Local to plug electric buses
Longtime Aspenite Raymond Auger is meeting with the city’s Clean Air Advisory Board today to seek support for his plan to convert in-town buses to run on batteries instead of diesel fuel.
Auger, who has been studying electric buses, will be joined by Dan Blankenship, director of the Roaring Fork Transit Agency. Blankenship said Wednesday he is not opposed to Auger’s idea, but thinks it cannot be done anytime soon in Aspen.
According to Auger, a number of cities are using buses powered by batteries, including Charlotte, N.C.; Chattanooga, Tenn.; Santa Barbara, Calif.; and Miami Beach, Fla. He admitted that the electric buses have “limitations,” such as how far they go before they need to be recharged, but argued that the cities have “found ways to overcome this limitation, and are expanding their fleet sizes.”
Blankenship, who conceded that battery-operated buses might ultimately make sense for Aspen (particularly for in-town routes), said he does not think the buses make sense for the city now, given the limitations of the existing technology in electric buses.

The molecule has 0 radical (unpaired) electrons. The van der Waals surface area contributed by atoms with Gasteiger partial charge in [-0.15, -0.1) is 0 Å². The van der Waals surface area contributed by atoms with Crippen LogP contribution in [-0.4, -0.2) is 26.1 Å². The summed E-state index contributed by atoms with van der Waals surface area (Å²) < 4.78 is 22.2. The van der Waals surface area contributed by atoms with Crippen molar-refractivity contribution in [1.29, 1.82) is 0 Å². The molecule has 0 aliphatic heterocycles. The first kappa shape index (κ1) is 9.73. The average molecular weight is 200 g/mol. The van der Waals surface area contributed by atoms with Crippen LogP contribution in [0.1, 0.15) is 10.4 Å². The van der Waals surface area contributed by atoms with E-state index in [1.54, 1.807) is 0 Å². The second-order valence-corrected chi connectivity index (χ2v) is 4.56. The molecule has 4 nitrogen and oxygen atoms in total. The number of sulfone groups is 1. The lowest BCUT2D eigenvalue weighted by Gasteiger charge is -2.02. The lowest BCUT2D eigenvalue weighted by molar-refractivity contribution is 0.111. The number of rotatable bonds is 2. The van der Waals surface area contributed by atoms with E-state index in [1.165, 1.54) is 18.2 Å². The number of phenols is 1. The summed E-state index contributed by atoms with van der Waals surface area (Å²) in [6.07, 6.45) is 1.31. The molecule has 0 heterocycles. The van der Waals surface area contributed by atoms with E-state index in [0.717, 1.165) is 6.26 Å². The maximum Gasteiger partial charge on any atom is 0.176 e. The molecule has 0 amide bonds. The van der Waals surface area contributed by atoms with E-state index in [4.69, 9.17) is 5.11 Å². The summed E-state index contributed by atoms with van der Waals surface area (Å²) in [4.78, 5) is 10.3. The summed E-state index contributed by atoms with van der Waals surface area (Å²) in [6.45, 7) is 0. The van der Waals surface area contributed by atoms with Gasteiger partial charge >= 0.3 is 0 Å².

For one thing, he said, the range of electric buses is only about 118 miles before they need recharging, and Aspen’s shortest in-town bus route is the Hunter Creek line, on which a bus runs an average of 147 miles over the course of a day.
He also said that RFTA doesn’t have the money right now to convert its in-town fleet to electric buses, and is concentrating on converting to “clean diesel” or natural gas for now.
“I think Mr. Auger is well intentioned,” Blankenship said, “but it’s not something that you want to leap into.”
The meeting will start at noon in the Sister Cities Room at City Hall, and the public is invited.
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In April, the W Aspen Townie Food Truck (formerly called the Bitsy Trailer) made its debut as a curbside addition to the hotel set up to feed first responders and locals during the hotel’s “Safer at Home” pause.